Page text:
Trump claims with little evidence that new mpg rules would lower car prices

Keith Laing
The Detroit News

Washington — President Donald Trump claimed Friday his proposal to roll back stringent gas-mileage rules enacted by the Obama administration will reduce the price of a new car by $3,500. But there is little evidence to back up that claim, and consumer groups say motorists could save more than that in reduced fuel costs and vehicle maintenance if current rules are left in place.

Barb Smith, president of Journey Steel, Inc., right, talks with President Donald Trump during a small business roundtable Friday in the White House.

“We're in a dispute with California. California, in order to save a tiny amount of fuel, of which we have plenty, we have numbers that nobody ever would have believed possible," Trump said during a roundtable event at the White House intended to highlight his administration's effort to reduce the regulations deemed burdensome to U.S. companies.

"We can make cars much less expensive, much better, much stronger, and about the same from an environmental standpoint," he continued. "Very close." 

Trump added: "But then when you realize that many old cars will be taken off the road because they don’t want to get rid of them because they don’t want to buy the new cars because frankly they don’t work very well... It’s a difference between $3,500. Extra computers put on the engines and all of the other things that you have to do. But the cars are much safer." 

Trump has proposed a freeze that would lock in fuel-economy rates at 2020 levels, when carmakers would be required to produce fleets that average about 39 miles per gallon. That freeze would last until 2026. He also sought to revoke California's right to set its own emission rules for cars, which has triggered a legal fight.

Car prices indeed have climbed since 2012, when Barack Obama's White House finalized rules that would have required automakers to achieve fleetwide averages of more than 50 miles per gallon by 2025. But most experts say those price increases can be attributed to the inclusion of new technologies such as infotainment systems and safety features — and because buyers are opting for bigger, more luxurious cars and trucks.

The U.S. Environmental Protection Agency and National Highway Traffic Safety Administration estimated in 2018 that keeping the Obama-era mileage rules in place would add $2,340 to the cost of owning a new car, based on estimated savings of $1,850 in average costs related to technologies that would be required to meet higher mpg rules and $490 in savings on ownership costs for financing, insurance and taxes. The figures are a measure of ownership costs and not sticker price.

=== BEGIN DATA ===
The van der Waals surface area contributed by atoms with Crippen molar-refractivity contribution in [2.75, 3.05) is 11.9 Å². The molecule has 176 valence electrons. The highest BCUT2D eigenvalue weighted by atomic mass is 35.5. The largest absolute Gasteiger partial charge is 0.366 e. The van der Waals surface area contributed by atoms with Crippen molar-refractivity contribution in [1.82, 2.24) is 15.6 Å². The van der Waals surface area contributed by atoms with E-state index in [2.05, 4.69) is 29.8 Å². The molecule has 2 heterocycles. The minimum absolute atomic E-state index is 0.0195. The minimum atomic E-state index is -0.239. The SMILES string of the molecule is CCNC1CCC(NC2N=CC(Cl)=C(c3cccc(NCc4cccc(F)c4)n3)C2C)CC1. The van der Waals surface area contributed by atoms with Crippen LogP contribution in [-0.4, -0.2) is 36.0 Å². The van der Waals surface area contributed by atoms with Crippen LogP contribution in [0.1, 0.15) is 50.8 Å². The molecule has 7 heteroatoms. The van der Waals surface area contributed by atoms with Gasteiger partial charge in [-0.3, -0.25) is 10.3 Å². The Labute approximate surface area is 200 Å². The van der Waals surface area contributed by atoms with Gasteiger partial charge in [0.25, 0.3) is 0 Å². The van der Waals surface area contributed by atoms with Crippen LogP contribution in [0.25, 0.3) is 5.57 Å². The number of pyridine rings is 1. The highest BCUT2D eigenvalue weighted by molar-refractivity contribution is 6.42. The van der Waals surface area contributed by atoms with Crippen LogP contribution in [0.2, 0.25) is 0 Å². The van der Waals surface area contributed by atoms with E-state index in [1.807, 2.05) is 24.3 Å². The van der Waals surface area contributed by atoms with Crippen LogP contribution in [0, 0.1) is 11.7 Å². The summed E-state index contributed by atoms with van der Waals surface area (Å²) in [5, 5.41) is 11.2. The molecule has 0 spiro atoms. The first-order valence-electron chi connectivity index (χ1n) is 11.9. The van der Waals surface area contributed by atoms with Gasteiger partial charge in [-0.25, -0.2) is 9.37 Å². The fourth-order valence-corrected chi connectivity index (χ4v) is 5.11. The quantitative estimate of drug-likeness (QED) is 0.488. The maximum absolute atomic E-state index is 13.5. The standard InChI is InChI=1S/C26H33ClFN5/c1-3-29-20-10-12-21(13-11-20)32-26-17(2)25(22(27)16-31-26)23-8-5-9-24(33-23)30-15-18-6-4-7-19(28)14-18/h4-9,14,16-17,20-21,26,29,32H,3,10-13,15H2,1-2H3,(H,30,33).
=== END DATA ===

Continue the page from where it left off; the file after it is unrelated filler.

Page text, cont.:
The Obama administration's analysis quickly added that the projected increase would be more than offset by lifetime fuel savings of $7,000 to $10,000. 

Consumer Reports has projected that relaxing Obama-era mileage rules would cost motorists money — about $3,300 per new vehicle in increased fuel and vehicle maintenance costs.

"The White House keeps saying strong fuel-economy standards hurt consumers even though that's been debunked countless times," said Shannon Baker-Branstetter, policy counsel on energy and environment for the advocacy division of Consumer Reports. "Fuel economy technology is an attribute that pays for itself and is a terrific value for consumers."

Trump brushed off the decision by Ford Motor Co., BMW, Volkswagen and Honda to side with California, focusing instead on the public support for his position from General Motors Co., Fiat Chrysler Automobiles and other automakers. 

"We have some good support among auto companies," he said. "The only ones that don’t support it are car companies that want to be politically correct."

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Twitter: @Keith_Laing